Thursday, August 8, 2013

Regional grid answers Vt gov. on wind restrictions

MONTPELIER, Vt. -- Vermont's largest electric utility knew the limits of its Lowell Mountain wind project and that it would be asked to keep electricity generated there off the grid from time to time, the head of New England's electric grid wrote in a letter to Gov. Peter Shumlin.
Gordon van Welie, the president of grid operator ISO New England, was responding to a letter from Shumlin last month in which Shumlin said he felt ISO New England needlessly kept Lowell Mountain power off the grid at a time of high demand, a heat wave July 19. During that time, the utility, Green Mountain Power, was also asked to produce power with its least efficient and environmentally dirtier jet engine and diesel generators.
Van Welie countered in his letter dated Tuesday that by preventing Green Mountain Power's wind project from sending all the power it was capable of producing to the grid during the heat wave, it enabled the grid to accept renewable energy from other, unnamed, nearby renewable energy providers.
The wind project "was competing with other wind and hydropower resources for limited space on the transmission system," van Welie wrote in the letter, dated Tuesday.
The exchange highlights an ongoing difference of opinion between the grid operator and Green Mountain Power and the Shumlin administration about the best, most reliable way to bring electricity produced by wind farms and other renewable energy projects into homes and businesses.
Van Welie's letter acknowledged the need to find better ways to integrate small-scale projects into the grid, but it also showed the continuing differences of opinion about the best way to get wind-produced electricity to as many customers as possible, Vermont Deputy Public Service Commissioner Darren Springer said Wednesday.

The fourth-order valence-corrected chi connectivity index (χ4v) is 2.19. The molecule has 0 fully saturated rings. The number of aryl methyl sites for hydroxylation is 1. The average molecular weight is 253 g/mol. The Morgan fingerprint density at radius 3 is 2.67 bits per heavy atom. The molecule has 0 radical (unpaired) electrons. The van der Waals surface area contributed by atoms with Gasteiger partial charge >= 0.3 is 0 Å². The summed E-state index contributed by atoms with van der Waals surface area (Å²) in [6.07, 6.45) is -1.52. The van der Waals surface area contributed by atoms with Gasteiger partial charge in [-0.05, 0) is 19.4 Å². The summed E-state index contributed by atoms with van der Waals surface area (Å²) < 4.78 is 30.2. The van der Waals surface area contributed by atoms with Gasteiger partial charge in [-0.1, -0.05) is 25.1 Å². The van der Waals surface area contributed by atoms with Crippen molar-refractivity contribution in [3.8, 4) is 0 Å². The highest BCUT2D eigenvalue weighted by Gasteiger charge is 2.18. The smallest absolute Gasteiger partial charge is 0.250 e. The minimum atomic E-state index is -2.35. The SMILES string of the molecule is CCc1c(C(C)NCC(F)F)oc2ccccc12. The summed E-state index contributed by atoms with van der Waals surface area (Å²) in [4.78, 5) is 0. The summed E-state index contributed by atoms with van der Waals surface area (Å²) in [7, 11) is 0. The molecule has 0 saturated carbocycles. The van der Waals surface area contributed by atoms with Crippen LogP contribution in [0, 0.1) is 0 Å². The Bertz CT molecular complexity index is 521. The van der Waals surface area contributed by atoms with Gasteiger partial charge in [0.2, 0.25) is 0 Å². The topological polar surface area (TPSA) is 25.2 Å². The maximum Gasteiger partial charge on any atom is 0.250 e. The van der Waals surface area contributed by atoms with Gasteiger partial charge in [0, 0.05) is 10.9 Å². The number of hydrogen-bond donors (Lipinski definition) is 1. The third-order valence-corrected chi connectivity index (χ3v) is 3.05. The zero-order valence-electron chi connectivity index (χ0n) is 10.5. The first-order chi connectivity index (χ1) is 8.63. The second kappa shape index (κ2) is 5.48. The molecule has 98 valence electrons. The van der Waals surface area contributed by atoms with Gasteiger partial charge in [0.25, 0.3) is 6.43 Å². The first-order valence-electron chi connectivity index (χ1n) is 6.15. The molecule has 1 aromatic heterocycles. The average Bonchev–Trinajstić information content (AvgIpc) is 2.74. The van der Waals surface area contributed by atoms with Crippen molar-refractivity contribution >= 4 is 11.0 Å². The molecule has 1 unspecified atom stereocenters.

He said he hadn't realized that other renewable electricity producers were able to send power to the grid after the Lowell Mountain project was curtailed as van Welie's letter said.
"Clearly, there are some differences of opinion of ISO's interpretations of events and the perspective of the state of Vermont and other stakeholders," Springer said.
"If they're claiming they were curtailing one renewable to bring on other renewables, that would be interesting. We'd like to talk more about that," he said.
Van Welie's letter said the restrictions on the Lowell project would be reduced, but not eliminated, once a specialized piece of equipment known as synchronous converter is installed.
Green Mountain Power spokesman Robert Dostis said that what was missing from van Welie's letter was a plan and timeline for achieving maximum use of existing and planned renewable energy resources in New England. The letter also failed to note that GMP had worked with ISO New England for at least two years in planning the Lowell project without being told there would be interconnection issues, he said.
"If, as a region, every state wants to incorporate more renewable (power) generation, it's important that ISO New England give greater certainty that when those resources are producing power that they are incorporated into the grid and they are not curtailed," Dostis said.